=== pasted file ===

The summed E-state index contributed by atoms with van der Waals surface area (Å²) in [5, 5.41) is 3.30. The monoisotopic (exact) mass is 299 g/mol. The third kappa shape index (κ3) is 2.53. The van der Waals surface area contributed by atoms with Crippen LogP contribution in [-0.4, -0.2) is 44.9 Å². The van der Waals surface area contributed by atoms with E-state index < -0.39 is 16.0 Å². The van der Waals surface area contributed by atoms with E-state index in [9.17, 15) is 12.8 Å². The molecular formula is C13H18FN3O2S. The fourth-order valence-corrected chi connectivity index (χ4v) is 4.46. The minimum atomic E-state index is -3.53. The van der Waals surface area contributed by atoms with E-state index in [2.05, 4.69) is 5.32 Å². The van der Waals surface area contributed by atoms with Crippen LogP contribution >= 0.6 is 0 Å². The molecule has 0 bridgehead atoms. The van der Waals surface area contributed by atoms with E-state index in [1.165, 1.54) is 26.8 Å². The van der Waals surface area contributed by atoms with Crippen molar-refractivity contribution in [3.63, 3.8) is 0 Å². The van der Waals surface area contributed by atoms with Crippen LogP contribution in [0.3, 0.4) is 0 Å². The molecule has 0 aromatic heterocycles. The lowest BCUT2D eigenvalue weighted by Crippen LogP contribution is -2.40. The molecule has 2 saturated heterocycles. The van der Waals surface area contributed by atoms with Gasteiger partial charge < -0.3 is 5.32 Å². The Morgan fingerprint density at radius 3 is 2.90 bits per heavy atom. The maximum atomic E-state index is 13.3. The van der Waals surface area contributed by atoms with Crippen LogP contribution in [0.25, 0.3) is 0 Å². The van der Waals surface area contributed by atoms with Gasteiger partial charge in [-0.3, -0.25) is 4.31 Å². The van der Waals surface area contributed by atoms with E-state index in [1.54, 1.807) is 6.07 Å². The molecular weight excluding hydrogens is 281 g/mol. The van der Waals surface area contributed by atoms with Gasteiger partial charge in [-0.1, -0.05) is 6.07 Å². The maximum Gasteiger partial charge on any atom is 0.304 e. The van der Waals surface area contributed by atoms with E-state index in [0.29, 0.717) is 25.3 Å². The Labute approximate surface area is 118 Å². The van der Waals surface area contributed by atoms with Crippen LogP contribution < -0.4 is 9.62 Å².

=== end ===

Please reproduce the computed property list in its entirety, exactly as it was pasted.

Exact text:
The summed E-state index contributed by atoms with van der Waals surface area (Å²) in [5, 5.41) is 3.30. The monoisotopic (exact) mass is 299 g/mol. The third kappa shape index (κ3) is 2.53. The van der Waals surface area contributed by atoms with Crippen LogP contribution in [-0.4, -0.2) is 44.9 Å². The van der Waals surface area contributed by atoms with E-state index < -0.39 is 16.0 Å². The van der Waals surface area contributed by atoms with E-state index in [9.17, 15) is 12.8 Å². The molecular formula is C13H18FN3O2S. The fourth-order valence-corrected chi connectivity index (χ4v) is 4.46. The minimum atomic E-state index is -3.53. The van der Waals surface area contributed by atoms with E-state index in [2.05, 4.69) is 5.32 Å². The van der Waals surface area contributed by atoms with Crippen LogP contribution >= 0.6 is 0 Å². The molecule has 0 bridgehead atoms. The van der Waals surface area contributed by atoms with E-state index in [1.165, 1.54) is 26.8 Å². The van der Waals surface area contributed by atoms with Crippen molar-refractivity contribution in [3.63, 3.8) is 0 Å². The van der Waals surface area contributed by atoms with Crippen LogP contribution in [0.3, 0.4) is 0 Å². The molecule has 0 aromatic heterocycles. The lowest BCUT2D eigenvalue weighted by Crippen LogP contribution is -2.40. The molecule has 2 saturated heterocycles. The van der Waals surface area contributed by atoms with Gasteiger partial charge < -0.3 is 5.32 Å². The Morgan fingerprint density at radius 3 is 2.90 bits per heavy atom. The maximum atomic E-state index is 13.3. The van der Waals surface area contributed by atoms with Crippen LogP contribution in [0.25, 0.3) is 0 Å². The van der Waals surface area contributed by atoms with Gasteiger partial charge in [-0.3, -0.25) is 4.31 Å². The van der Waals surface area contributed by atoms with E-state index in [1.54, 1.807) is 6.07 Å². The molecular weight excluding hydrogens is 281 g/mol. The van der Waals surface area contributed by atoms with Gasteiger partial charge in [-0.1, -0.05) is 6.07 Å². The maximum Gasteiger partial charge on any atom is 0.304 e. The van der Waals surface area contributed by atoms with E-state index in [0.29, 0.717) is 25.3 Å². The Labute approximate surface area is 118 Å². The van der Waals surface area contributed by atoms with Crippen LogP contribution < -0.4 is 9.62 Å².